Covid-19 highlights the relevance of sharing information at a time of crisis. The revision of International Health Regulations in 2005 aimed to prevent the international spread of diseases, but the response to the novel virus shows that gaps in global health security remain. At the same time, authorities at all levels need to gain citizens’ trust in order to design an effective response.
Global health security requires trust and the sharing of information and responsibilities. This became apparent in the early 2000s when the SARS outbreak demonstrated how viruses can spread in the globalized world. In 2005, the member states of the World Health Organization (WHO) redesigned the International Health Regulations (IHR), the objective being to prevent global health threats, while avoiding harm to international traffic and trade. The WHO was granted greater powers and autonomy, and the member states agreed to issue an alert about any health threats of possible international concern. After SARS, the H5N1 (2004), H1N1 (2009) and Ebola (2014) outbreaks provided further opportunities for international collaboration to develop. The response to Covid-19 demonstrates that global health security still has shortcomings, however.
Covid-19 has already been called a test of resilience as far as the revised IHR is concerned. At this point, performance has been less than impressive: the initial outbreak of the virus was denied by China, the declaration of a Public Health Emergency of International Concern delayed, and measures contradicting the WHO’s recommendations were taken by its member states. Mistrust spread around the world alongside the virus. Borders were closed and extraordinary restrictions imposed even in societies that are ultimately based on civic freedoms and public trust.
Fears of a breakdown of the global market were manifested in plunging stock markets and panic-buying in grocery stores around the globe. Like SARS before it, Covid-19 again showcases the risks embedded in global interconnectedness, related to the movement of people, for example. Some have already posed the question of whether the novel virus will be a death blow to globalization as we know it and reinforce nationalistic thinking and protectionism.
The EU has already experienced a wave of closures of internal borders, in addition to the closing of external Schengen borders. The US set the trend, imposing an extraordinary travel ban on arrivals from Europe. EU member states have taken anti-epidemic measures rather independently, despite the support and coordinative role of the Commission. In general, this is unsurprising taking into account that health is a national competence and member states duly bear primary responsibility for providing it. The European Centre for Disease Prevention and Control (ECDC) has played a role in building an EU-level response through monitoring and providing risk assessment and advice to member states and the Commission.
However, critics argue that member states have failed to coordinate their actions and show solidarity, especially when Italy was in need of assistance. National export restrictions on health products were criticized for undermining the common fight against the virus. It is, however, too early to judge the EU-level response to Covid-19: for most of the Union, the test is still ongoing and a multitude of EU bodies and mechanisms are currently taking action.
Fighting pandemics also calls for trust at a national level. The success of anti-epidemic measures requires public trust towards health and science institutions, government and the media. Low trust is found to be linked to higher risk perceptions amongst citizens. At the same time, citizens appear less likely to stick to given guidelines if they doubt that government measures constitute a genuine crisis response. Sharing information is one of the building blocks of trust at a time of crisis. Lessons from the fight against Ebola show that doubts about official information can undermine the crisis response. Mistrust increases if authorities do not communicate openly about the spread of the virus. Civic knowledge about disease transmission also serves as a preventative factor and supports public intervention.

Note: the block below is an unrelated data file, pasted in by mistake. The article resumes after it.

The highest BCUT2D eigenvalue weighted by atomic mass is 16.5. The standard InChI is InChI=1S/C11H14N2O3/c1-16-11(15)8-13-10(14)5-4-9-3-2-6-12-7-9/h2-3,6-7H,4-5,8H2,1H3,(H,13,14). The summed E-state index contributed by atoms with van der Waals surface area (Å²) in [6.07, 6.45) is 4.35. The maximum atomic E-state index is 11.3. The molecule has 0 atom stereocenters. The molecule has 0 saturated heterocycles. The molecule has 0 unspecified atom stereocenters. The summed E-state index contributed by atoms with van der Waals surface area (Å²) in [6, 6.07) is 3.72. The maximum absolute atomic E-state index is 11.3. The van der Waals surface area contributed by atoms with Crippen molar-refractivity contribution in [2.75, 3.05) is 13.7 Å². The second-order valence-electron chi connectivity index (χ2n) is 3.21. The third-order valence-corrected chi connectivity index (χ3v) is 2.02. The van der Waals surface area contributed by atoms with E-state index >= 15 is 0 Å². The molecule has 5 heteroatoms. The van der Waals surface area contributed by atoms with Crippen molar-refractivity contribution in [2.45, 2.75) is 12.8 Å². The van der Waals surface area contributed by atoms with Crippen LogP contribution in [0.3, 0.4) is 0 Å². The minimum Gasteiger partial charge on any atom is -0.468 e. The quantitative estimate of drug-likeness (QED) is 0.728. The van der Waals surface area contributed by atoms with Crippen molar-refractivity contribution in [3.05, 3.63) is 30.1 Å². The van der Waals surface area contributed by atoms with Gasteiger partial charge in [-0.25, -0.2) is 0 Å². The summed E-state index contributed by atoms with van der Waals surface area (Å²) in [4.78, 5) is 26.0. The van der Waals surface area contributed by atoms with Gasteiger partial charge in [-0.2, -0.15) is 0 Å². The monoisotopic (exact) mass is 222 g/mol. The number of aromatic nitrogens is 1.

Communication by state leaders and officials about Covid-19 has been criticized in China and the US, for example. Confusing information and mixed messages from authorities are feared to hamper the work of health officials. In the era of social media, the question of whose information is trusted is even more relevant. Crisis communication now has to adjust to the new normal whereby citizens receive information from a great number of sources. The recommendation to rely on official information is outdated in many corners of the globe: even authorities need to earn and maintain their status as trustworthy sources of information. Covid-19 provides yet another example of the effectiveness of social media in spreading misinformation, especially when people are locked down in their homes.
Trust-evoking communication is also required at the global level. The international community needs to share science-based information systematically in order to build an effective response. Transnational research collaboration has been assessed as being of critical value in determining success in tackling Covid-19 worldwide. The WHO has already been praised for disseminating science-based information about the disease. The organization is certainly in a key position to build global resilience against health threats and coordinate the sharing of critical information in the event of a crisis, now and in the future. International information-sharing on health threats also forms the basis for national decision-making and local-level crisis responses.